Femoral ring

  • Definition: the abdominal opening of the femoral canal
  • Boundaries
    • Anterior: inguinal ligament
    • Posterior: pectineal ligament
    • Medial: lacunar ligament
    • Lateral: medial border of the femoral vein

Adductor canal

Saphenous opening

Vascular supply of the thigh

Arteries

Femoral artery

Obturator artery

Veins

Innervation of the thigh

Motor and sensory innervation

The motor and sensory nerve of the thigh arise from the lumbar and sacral plexuses

Nerve Origin Motor supply Sensory supply Clinical significance
Mixed motor and sensory nerves

Femoral nerve

  • Largest branch of the lumbar plexus
  • Nerve roots: dorsal branches of L2–4 ventral rami
  • Intermediate cutaneous nerve of thigh: skin over the anterior aspect of the thigh
  • Medial cutaneous nerve of thigh (medial femoral cutaneous nerve): skin over the lower 2/3rd of the medial aspect of the thigh
  • Saphenous nerve (supplies the medial side of the leg and foot)
  • Articular branch: knee joint

Obturator nerve

  • Branch of the lumbar plexus
  • Nerve roots: ventral branches of L2–4 ventral rami
  • Muscles of the medial compartment of the thigh
  • Skin over the upper 1/3rd of the medial aspect of the thigh
  • Articular branch: hip and knee joints
Sciatic nerve
  • Sacral plexus
  • Nerve roots: L4–S3
  • Enters the posterior thigh through the greater sciatic foramen
  • Thickest nerve of the body
  • Tibial part of sciatic nerve
    • Muscles of the posterior compartment of the thigh (hamstrings)
    • Hamstring portion of the adductor magnus
    • Terminal branches: divides usually at the apex of the popliteal fossa into the tibial nerve and common fibular nerves that supply the leg and foot
Pure sensory nerves

Lateral cutaneous nerve of thigh

(lateral femoral cutaneous nerve)

  • Lumbar plexus (L2–L3)
  • None
  • Skin over the anterolateral aspect of thigh (up to the knee)

Posterior cutaneous nerve of thigh

(posterior femoral cutaneous nerve)

  • Sacral plexus (S2S3)
  • None
  • Skin over the buttock, posterior part of the perineum, and posterior thigh

Dermatomal distribution of the thigh and knee

  • Anterior thigh (craniocaudal): L2, L3, L4
  • Posterior thigh (lateromedial and caudocranial): S1, S2, S3, S4
  • Anterior knee: L3, L4
  • Popliteal fossa: S1, S2

Lymphatic drainage of the thigh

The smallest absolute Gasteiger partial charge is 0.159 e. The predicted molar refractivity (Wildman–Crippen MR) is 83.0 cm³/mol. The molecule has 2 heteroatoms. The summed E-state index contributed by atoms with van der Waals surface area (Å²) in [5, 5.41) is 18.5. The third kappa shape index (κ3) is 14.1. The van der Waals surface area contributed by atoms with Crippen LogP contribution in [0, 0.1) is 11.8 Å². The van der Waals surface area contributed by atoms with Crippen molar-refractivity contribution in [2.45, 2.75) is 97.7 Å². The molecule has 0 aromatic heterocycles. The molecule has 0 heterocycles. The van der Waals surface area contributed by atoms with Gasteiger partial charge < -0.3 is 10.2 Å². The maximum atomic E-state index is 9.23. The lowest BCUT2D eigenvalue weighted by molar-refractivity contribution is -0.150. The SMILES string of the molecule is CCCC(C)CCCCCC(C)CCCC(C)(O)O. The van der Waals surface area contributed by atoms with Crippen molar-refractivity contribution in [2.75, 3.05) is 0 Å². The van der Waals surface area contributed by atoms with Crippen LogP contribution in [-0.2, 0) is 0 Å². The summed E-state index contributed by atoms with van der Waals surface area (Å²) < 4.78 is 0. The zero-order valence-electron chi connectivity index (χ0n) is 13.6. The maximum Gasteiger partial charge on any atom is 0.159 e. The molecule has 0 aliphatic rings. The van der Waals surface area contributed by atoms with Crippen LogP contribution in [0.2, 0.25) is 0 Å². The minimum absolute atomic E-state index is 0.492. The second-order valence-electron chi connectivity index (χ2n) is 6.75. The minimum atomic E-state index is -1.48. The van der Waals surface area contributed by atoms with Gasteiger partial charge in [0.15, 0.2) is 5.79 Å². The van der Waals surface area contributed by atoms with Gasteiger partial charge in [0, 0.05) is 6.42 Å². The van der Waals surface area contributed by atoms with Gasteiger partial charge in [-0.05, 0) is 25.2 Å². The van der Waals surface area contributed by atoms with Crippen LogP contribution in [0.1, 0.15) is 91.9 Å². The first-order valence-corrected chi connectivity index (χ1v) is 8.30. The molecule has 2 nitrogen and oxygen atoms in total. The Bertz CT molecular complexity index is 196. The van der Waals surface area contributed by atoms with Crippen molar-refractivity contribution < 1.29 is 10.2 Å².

Inguinal lymph node groups

The knee joint

Overview

  • Type of joint: a complex hinge type of synovial joint made up of two components
    • The tibiofemoral articulation
      • Between the condyles of the tibia and femur
      • Weight-bearing
    • The patellofemoral articulation
      • Between the anterior surface of the femoral condyles and the posterior surface of the patella
      • Not weight-bearing
  • Movements
  • Blood supply: anastomosis around the knee joint between branches of the femoral and popliteal vessels (genicular anastomosis)
  • Innervation: genicular branches of the femoral, obturator, tibial, and common peroneal nerves

Soft tissue structures of the knee

Ligaments and Menisci of the knee
Structure Anatomy Function Testing

Cruciate ligaments

Anterior cruciate ligament

(ACL)

  • Origin: anterior intercondylar part of the tibia
  • Insertion: lateral femoral condyle (posteromedial aspect)
  • Prevents anterior displacement of the tibia on the femur
  • Limits hyperextension of the knee
  • Clinical significance: ACL injury

Posterior cruciate ligament

(PCL)

  • Origin: posterior intercondylar part of the tibia
  • Insertion: medial femoral condyle (lateral aspect)
Collateral ligaments

Medial collateral ligament

(Tibial collateral ligament; MCL)

  • Origin: medial femoral epicondyle
  • Insertion: medial tibial condyle
  • Prevents medial displacement of the tibia and femur (valgus)
  • Limits abduction of the leg at the knee joint

Lateral collateral ligament

(Fibular collateral ligament; LCL)

  • Origin: lateral femoral epicondyle
  • Insertion: head of the fibula
  • Prevents lateral displacement of the tibia and femur (varus)
  • Limits extension and adduction of the leg at the knee joint

Other ligaments of the knee

Patellar ligament

(Patellar tendon)

  • Extension of the knee
Popliteofibular ligament
  • Stabilizes the posterolateral aspect of the knee
Transverse ligament
  • Connects the anterior ends of the two menisci
  • Prevents the anterior margin (horn) of the menisci from moving forward
  • Reduces the pressure exerted on the menisci by the articular surfaces of the tibia and femur
Menisci
(semilunar cartilages)
Medial meniscus
  • Deepen the articular surface and stabilize the knee joint structure
  • Decrease friction between the osseous surfaces
  • Periphery is better vascularized than the inner surface
  • Clinical significance: meniscal tear
Lateral meniscus

The unhappy triad: injury to the ACL, MCL, and medial meniscus caused by a lateral force to the knee!

Bursae of the knee

Bursae Anatomy Clinical significance
Suprapatellar bursa
Prepatellar bursa
  • Between the anterior surface of the patella and the skin
Infrapatellar bursa
  • Infrapatellar bursitis (clergyman's knee)

Anserine bursa

(pes anserinus)

The popliteal fossa

Clinical significance